A uniform answer is impossible because the drug will not affect everyone identically. Answering the question includes distinguishing desirable from undesirable effects, identifying unambiguously adverse effects and withdrawal effects. One must ascertain the drug’s psychosocial effects on normal volunteers before testing the drug with psychiatrically diagnosed individuals because multiple copresent personal difficulties confound the determination of these effects, and distinguishing between possible desirable and undesirable drug effects becomes very problematic. For example, do selective serotonin reuptake inhibitors have “antidepressant” properties or “emotional numbing” properties? [38] If the data collected during the RCT are mute on whether the drug treated group has “improved” on the basis of effects that could be construed as neuropathological (emotional muting, unconcern, euphoria, etc.), just as easily as therapeutic (decreased preoccupation with symptoms, lifting of depressed mood, etc.), then results from placebo-controlled randomized trials mean little, even if “favorable.” As we suggested in our earlier article [2], RCTs are simply not designed to allow observers to make a distinction between, say, “improved mood” while on a SSRI as a return to normal from a depressed state or as a sign of drug-induced frontal lobe damage [39]. If the subject is taken seriously as a person whose distress can only be understood historically and contextually, then, on the face of it, the drug-treated person has no reason to feel less distressed except for the action of the drug itself, but its effects might not stand close examination. The RCT, again, is simply not designed to evaluate the nature of “reduced” distress, upset, anxiety, etc., induced by a drug. Obviously, individuals without psychiatric diagnoses must be enrolled in this effort.

The necessity to document the drug’s neurological and psychosocial effects on normal volunteers before its investigatory clinical use is minimally recognized at best. Phase 1 studies conducted by pharmaceutical companies and sometimes submitted to the FDA as part of the drug approval package seem to have a shadowy existence in terms of how and why they are conducted, how data are collected, coded, and interpreted, what is actually reported to the FDA, and who has access to the original data [40]. It does seem clear that phase 1 studies are primarily conceived and conducted as toxicology studies (and sometimes as “abuse liability” studies), not as human psychoactive drug investigations—for which no established study method exists.

Nonetheless, in addition to normal volunteers, other informants who know the subject well and can observe the subject in his/her natural environment should also contribute information. The consequences of drug discontinuation, also from multiple informant perspectives, must be investigated. Finally, subjects’ accounts once definitely off the drug (e.g., several months after the last dose) must be compared to their accounts under the influence (Studies with these features are actually conducted today, but only with drugs that investigators and society unambiguously label psychoactive [41]). Without such information from undiagnosed normal volunteers, diagnosed persons have no realistic basis on which to decide to be treated or not with the drug. Unfortunately, the passage of time since the publication of a famous study of dextroamphetamine effects on normal prepubertal boys [42] illustrates how little impact the demonstration had regarding assumptions of somatic pathology and “therapeutic” drug effects in the psychiatric literature on “attention-deficit/hyperactivity disorder” (ADHD).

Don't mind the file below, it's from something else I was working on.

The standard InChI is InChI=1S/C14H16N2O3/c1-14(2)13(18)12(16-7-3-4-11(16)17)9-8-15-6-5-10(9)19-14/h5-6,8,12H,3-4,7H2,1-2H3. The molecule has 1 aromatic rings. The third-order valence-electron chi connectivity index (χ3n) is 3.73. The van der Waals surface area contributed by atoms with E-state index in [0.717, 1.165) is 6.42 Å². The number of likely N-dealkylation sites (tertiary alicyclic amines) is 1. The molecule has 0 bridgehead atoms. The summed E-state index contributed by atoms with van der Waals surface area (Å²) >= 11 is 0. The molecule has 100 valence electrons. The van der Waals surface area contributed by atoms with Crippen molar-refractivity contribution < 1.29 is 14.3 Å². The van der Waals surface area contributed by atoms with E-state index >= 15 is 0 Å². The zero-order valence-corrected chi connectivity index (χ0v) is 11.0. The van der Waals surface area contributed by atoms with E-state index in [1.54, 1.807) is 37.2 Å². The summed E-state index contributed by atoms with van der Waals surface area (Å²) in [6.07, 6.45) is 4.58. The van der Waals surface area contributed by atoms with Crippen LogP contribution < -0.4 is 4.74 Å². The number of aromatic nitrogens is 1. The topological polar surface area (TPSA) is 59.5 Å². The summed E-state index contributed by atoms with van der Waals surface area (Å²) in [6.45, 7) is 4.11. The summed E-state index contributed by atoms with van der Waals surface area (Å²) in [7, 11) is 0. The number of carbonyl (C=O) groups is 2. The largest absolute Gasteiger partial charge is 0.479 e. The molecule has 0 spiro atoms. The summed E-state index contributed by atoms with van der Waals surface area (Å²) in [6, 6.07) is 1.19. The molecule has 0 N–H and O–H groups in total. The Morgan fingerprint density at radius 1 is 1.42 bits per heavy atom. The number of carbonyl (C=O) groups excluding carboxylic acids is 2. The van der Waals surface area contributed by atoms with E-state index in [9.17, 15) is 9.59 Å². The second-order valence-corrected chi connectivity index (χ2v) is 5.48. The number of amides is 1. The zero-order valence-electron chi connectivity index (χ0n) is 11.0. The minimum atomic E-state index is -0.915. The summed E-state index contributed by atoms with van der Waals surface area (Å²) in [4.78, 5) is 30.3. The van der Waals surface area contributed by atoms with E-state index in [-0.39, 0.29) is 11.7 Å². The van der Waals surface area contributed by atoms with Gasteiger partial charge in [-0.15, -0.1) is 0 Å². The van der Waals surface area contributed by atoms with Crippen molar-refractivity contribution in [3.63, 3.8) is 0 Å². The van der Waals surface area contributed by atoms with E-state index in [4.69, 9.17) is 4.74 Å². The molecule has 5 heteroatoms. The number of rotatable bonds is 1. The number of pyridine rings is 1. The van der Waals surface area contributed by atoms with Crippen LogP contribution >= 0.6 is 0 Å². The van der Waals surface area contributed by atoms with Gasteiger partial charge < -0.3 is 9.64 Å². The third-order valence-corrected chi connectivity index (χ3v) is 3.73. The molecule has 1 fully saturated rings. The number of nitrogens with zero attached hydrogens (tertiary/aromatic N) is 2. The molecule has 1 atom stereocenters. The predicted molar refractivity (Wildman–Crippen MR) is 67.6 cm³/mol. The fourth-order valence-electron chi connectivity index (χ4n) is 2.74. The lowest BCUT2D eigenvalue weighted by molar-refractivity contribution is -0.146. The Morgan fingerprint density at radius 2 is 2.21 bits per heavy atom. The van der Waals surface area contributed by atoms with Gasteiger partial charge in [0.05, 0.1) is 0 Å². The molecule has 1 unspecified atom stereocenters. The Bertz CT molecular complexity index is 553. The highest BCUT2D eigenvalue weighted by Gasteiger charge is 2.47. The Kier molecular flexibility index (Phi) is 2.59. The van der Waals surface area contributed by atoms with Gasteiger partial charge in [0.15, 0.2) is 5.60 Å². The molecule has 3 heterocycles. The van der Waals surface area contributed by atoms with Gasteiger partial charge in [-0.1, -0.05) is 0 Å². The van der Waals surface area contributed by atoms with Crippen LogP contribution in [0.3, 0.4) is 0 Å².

Are RCTs in psychopharmacotherapy just infomercials?

We hope to have made it clear enough that ascertaining the full physical, psychological, and social consequences of taking a psychoactive substance daily for a long period of time constitutes a major, very complex undertaking. Standard, short-term psychopharmacotherapy RCTs are not designed for this undertaking, but for the much narrower purpose of showing treatment superiority of one drug over inert placebo or non-inferiority to another drug used to treat the same condition. This is precisely why RCTs have little relevance to clinical practice. In practice, antidepressants are prescribed to very severe cases, very mild cases, pregnant women, frail older people, illiterates, people who would never accept to take a placebo—all cases that are excluded from the vast majority of RCTs [43]. In practice, drugs can be prescribed for months and years, not the average 6- to 8-week duration of the RCT. In practice, the majority of people treated with an SSRI have multiple symptoms and are prescribed more than one psychoactive drug simultaneously [44]. The effort made in RCTs to exclude many people who will actually be exposed to the drug in clinical practice and to limit exposure to one indicated disorder opens an unbridgeable gap between research and practice.